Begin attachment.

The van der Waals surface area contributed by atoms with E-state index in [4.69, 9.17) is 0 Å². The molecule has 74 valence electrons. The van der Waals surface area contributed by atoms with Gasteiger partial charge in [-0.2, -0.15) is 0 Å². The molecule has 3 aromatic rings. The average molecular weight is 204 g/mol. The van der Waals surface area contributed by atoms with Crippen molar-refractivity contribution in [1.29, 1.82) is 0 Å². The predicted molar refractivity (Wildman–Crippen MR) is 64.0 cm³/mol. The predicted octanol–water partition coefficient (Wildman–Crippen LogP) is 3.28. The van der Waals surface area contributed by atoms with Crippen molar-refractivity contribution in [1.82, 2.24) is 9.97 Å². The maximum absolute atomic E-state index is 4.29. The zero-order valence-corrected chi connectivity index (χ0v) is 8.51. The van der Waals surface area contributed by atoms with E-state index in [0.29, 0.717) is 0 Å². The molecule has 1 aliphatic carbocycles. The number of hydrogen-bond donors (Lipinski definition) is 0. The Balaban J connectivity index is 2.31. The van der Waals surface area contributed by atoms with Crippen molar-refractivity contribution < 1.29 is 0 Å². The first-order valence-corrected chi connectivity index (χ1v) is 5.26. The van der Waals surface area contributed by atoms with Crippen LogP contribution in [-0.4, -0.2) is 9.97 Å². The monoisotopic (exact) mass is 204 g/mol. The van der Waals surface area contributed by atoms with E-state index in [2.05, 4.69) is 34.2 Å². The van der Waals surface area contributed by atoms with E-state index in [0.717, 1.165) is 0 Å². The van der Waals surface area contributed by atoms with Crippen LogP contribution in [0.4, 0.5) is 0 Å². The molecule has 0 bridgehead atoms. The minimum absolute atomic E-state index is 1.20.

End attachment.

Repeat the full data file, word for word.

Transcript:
The van der Waals surface area contributed by atoms with E-state index in [4.69, 9.17) is 0 Å². The molecule has 74 valence electrons. The van der Waals surface area contributed by atoms with Gasteiger partial charge in [-0.2, -0.15) is 0 Å². The molecule has 3 aromatic rings. The average molecular weight is 204 g/mol. The van der Waals surface area contributed by atoms with Crippen molar-refractivity contribution in [1.29, 1.82) is 0 Å². The predicted molar refractivity (Wildman–Crippen MR) is 64.0 cm³/mol. The predicted octanol–water partition coefficient (Wildman–Crippen LogP) is 3.28. The van der Waals surface area contributed by atoms with Crippen molar-refractivity contribution in [1.82, 2.24) is 9.97 Å². The maximum absolute atomic E-state index is 4.29. The zero-order valence-corrected chi connectivity index (χ0v) is 8.51. The van der Waals surface area contributed by atoms with E-state index in [0.29, 0.717) is 0 Å². The molecule has 1 aliphatic carbocycles. The number of hydrogen-bond donors (Lipinski definition) is 0. The Balaban J connectivity index is 2.31. The van der Waals surface area contributed by atoms with Crippen molar-refractivity contribution < 1.29 is 0 Å². The first-order valence-corrected chi connectivity index (χ1v) is 5.26. The van der Waals surface area contributed by atoms with Crippen LogP contribution in [-0.4, -0.2) is 9.97 Å². The monoisotopic (exact) mass is 204 g/mol. The van der Waals surface area contributed by atoms with E-state index in [2.05, 4.69) is 34.2 Å². The van der Waals surface area contributed by atoms with E-state index in [0.717, 1.165) is 0 Å². The van der Waals surface area contributed by atoms with Crippen LogP contribution in [0.4, 0.5) is 0 Å². The molecule has 0 bridgehead atoms. The minimum absolute atomic E-state index is 1.20.